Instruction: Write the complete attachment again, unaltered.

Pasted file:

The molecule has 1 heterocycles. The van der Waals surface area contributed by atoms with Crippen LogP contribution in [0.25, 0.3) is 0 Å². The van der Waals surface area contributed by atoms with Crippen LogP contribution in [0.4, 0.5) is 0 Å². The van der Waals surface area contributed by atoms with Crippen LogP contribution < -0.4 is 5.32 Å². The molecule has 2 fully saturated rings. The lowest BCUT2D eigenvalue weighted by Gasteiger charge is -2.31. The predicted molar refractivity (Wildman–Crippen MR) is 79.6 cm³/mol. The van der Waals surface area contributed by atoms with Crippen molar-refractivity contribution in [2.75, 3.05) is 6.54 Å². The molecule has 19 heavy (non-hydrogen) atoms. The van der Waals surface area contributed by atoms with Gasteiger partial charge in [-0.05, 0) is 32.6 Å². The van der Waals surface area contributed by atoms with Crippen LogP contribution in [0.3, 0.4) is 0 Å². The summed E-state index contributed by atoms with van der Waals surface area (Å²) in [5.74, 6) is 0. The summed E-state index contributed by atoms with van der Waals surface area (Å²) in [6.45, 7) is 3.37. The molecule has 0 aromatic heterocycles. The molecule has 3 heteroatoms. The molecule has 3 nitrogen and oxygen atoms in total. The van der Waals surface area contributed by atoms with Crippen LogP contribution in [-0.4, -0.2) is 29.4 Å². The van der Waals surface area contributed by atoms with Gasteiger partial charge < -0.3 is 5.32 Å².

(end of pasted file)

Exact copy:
The molecule has 1 heterocycles. The van der Waals surface area contributed by atoms with Crippen LogP contribution in [0.25, 0.3) is 0 Å². The van der Waals surface area contributed by atoms with Crippen LogP contribution in [0.4, 0.5) is 0 Å². The van der Waals surface area contributed by atoms with Crippen LogP contribution < -0.4 is 5.32 Å². The molecule has 2 fully saturated rings. The lowest BCUT2D eigenvalue weighted by Gasteiger charge is -2.31. The predicted molar refractivity (Wildman–Crippen MR) is 79.6 cm³/mol. The van der Waals surface area contributed by atoms with Crippen molar-refractivity contribution in [2.75, 3.05) is 6.54 Å². The molecule has 19 heavy (non-hydrogen) atoms. The van der Waals surface area contributed by atoms with Gasteiger partial charge in [-0.05, 0) is 32.6 Å². The van der Waals surface area contributed by atoms with Crippen LogP contribution in [0.3, 0.4) is 0 Å². The summed E-state index contributed by atoms with van der Waals surface area (Å²) in [5.74, 6) is 0. The summed E-state index contributed by atoms with van der Waals surface area (Å²) in [6.45, 7) is 3.37. The molecule has 0 aromatic heterocycles. The molecule has 3 heteroatoms. The molecule has 3 nitrogen and oxygen atoms in total. The van der Waals surface area contributed by atoms with Crippen LogP contribution in [-0.4, -0.2) is 29.4 Å². The van der Waals surface area contributed by atoms with Gasteiger partial charge < -0.3 is 5.32 Å².